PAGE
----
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It might seem just fine to sleep on your back during the initial months of your pregnancy when your belly isn t big enough. But the same might not be possible during mid-pregnancy or just as you enter your second trimester when your belly starts growing. The reason is simple, lying straight on your back might put pressure on the major organs by the uterus. Most often, the uterus puts pressure on the nerves (vena cava) that brings blood back from the lower body to the upper body.
Apart from this, lying straight for an extended period can also exert pressure on the major organs like the heart and lungs, which would lead to less nutrient and oxygen supply to the baby. Your bulging uterus also presses on your spine, intestine and other major blood vessels. This could, in turn, lead to lower back pain or even pain in the hips. If you wake up after lying on your back for the entire night, it can also make you dizzy in the morning.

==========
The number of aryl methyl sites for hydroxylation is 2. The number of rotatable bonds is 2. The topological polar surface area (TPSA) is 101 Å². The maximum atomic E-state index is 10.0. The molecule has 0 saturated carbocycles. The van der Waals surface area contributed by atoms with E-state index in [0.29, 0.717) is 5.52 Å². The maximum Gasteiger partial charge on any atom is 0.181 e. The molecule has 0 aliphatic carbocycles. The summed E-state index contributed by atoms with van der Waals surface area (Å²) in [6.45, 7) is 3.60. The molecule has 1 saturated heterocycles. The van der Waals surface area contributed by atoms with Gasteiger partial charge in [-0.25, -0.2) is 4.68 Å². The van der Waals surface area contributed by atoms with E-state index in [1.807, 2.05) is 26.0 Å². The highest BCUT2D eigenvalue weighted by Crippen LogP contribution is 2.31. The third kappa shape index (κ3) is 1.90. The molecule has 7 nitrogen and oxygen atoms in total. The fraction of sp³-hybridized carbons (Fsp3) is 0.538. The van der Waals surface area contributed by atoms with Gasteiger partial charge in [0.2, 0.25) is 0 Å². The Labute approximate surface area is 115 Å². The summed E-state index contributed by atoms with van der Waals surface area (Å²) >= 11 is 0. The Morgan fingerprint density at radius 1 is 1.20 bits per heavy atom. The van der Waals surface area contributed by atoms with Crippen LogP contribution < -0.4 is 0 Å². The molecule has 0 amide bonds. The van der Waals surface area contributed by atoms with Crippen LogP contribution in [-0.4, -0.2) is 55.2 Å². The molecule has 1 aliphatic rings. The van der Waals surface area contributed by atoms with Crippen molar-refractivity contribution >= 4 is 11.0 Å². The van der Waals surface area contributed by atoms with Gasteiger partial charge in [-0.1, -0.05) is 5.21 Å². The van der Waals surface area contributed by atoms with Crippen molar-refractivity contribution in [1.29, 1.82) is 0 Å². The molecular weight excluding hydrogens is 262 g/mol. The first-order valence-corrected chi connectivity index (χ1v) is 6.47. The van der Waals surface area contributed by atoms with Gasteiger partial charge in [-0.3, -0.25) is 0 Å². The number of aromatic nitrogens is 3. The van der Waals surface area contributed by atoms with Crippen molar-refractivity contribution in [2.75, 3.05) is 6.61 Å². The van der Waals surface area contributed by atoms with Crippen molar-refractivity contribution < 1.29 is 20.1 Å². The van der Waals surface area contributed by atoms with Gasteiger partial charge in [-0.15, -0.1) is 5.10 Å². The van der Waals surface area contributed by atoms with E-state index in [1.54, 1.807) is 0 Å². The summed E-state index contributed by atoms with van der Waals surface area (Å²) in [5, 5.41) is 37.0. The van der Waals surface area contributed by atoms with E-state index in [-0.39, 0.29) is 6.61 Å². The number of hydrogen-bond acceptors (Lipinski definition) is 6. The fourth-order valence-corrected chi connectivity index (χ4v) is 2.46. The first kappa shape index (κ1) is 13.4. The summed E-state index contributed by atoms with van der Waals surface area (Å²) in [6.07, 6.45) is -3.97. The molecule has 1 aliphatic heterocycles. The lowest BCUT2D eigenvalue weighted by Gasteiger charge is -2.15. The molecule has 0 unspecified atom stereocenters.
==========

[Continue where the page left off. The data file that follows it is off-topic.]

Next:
This is a reason why a change in position is recommended during pregnancy so that it gives you optimum rest and keeps your baby safe. In fact, sleeping on your sides is recommended during pregnancy, preferably on your left side. Sleeping on your left side helps the baby to get more oxygen and blood supply through the placenta. With time, most mothers feel that this position is ideal for them to sleep and gives them maximum comfort. However, if you are not comfortable with this position try to tuck in a pillow between your legs to make yourself more comfortable. Also, you can tuck in a small pillow underneath your abdomen for better belly support.
In case, you feel like sleeping on your back, prop up pillows on your bed to sleep in a reclining position and be in that position just for a brief period. After you rest for a while, change the position to your side. Also, sleeping during pregnancy can become fragmented due to some issues discomfort, frequent urination, indigestion, etc. Remember restful sleep during pregnancy is still a necessity and try to adjust yourself to this sleeping position to benefit both, you and your baby.
Sabino, J., & Grauer, J. N. (2008). Pregnancy and low back pain. Current reviews in musculoskeletal medicine, 1(2), 137-141.
Image source: Shuterstock
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